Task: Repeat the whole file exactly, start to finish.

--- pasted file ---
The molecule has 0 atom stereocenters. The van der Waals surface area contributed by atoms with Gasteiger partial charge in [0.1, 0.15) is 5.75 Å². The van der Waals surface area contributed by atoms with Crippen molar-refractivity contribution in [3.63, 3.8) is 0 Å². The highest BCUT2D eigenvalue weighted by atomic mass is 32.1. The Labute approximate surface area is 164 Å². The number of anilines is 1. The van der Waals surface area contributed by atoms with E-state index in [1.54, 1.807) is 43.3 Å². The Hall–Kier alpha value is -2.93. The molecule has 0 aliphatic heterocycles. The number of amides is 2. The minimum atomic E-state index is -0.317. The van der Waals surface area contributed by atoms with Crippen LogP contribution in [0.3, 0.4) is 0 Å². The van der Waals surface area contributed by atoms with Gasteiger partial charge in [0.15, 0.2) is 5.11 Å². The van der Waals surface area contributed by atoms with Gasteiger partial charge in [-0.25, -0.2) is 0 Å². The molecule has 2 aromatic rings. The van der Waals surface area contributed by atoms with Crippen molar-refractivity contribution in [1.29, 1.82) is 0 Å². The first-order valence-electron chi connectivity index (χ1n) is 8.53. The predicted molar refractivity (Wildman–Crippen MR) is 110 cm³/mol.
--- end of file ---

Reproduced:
The molecule has 0 atom stereocenters. The van der Waals surface area contributed by atoms with Gasteiger partial charge in [0.1, 0.15) is 5.75 Å². The van der Waals surface area contributed by atoms with Crippen molar-refractivity contribution in [3.63, 3.8) is 0 Å². The highest BCUT2D eigenvalue weighted by atomic mass is 32.1. The Labute approximate surface area is 164 Å². The number of anilines is 1. The van der Waals surface area contributed by atoms with E-state index in [1.54, 1.807) is 43.3 Å². The Hall–Kier alpha value is -2.93. The molecule has 0 aliphatic heterocycles. The number of amides is 2. The minimum atomic E-state index is -0.317. The van der Waals surface area contributed by atoms with Crippen LogP contribution in [0.3, 0.4) is 0 Å². The van der Waals surface area contributed by atoms with Gasteiger partial charge in [0.15, 0.2) is 5.11 Å². The van der Waals surface area contributed by atoms with Gasteiger partial charge in [-0.25, -0.2) is 0 Å². The molecule has 2 aromatic rings. The van der Waals surface area contributed by atoms with Crippen molar-refractivity contribution in [1.29, 1.82) is 0 Å². The first-order valence-electron chi connectivity index (χ1n) is 8.53. The predicted molar refractivity (Wildman–Crippen MR) is 110 cm³/mol.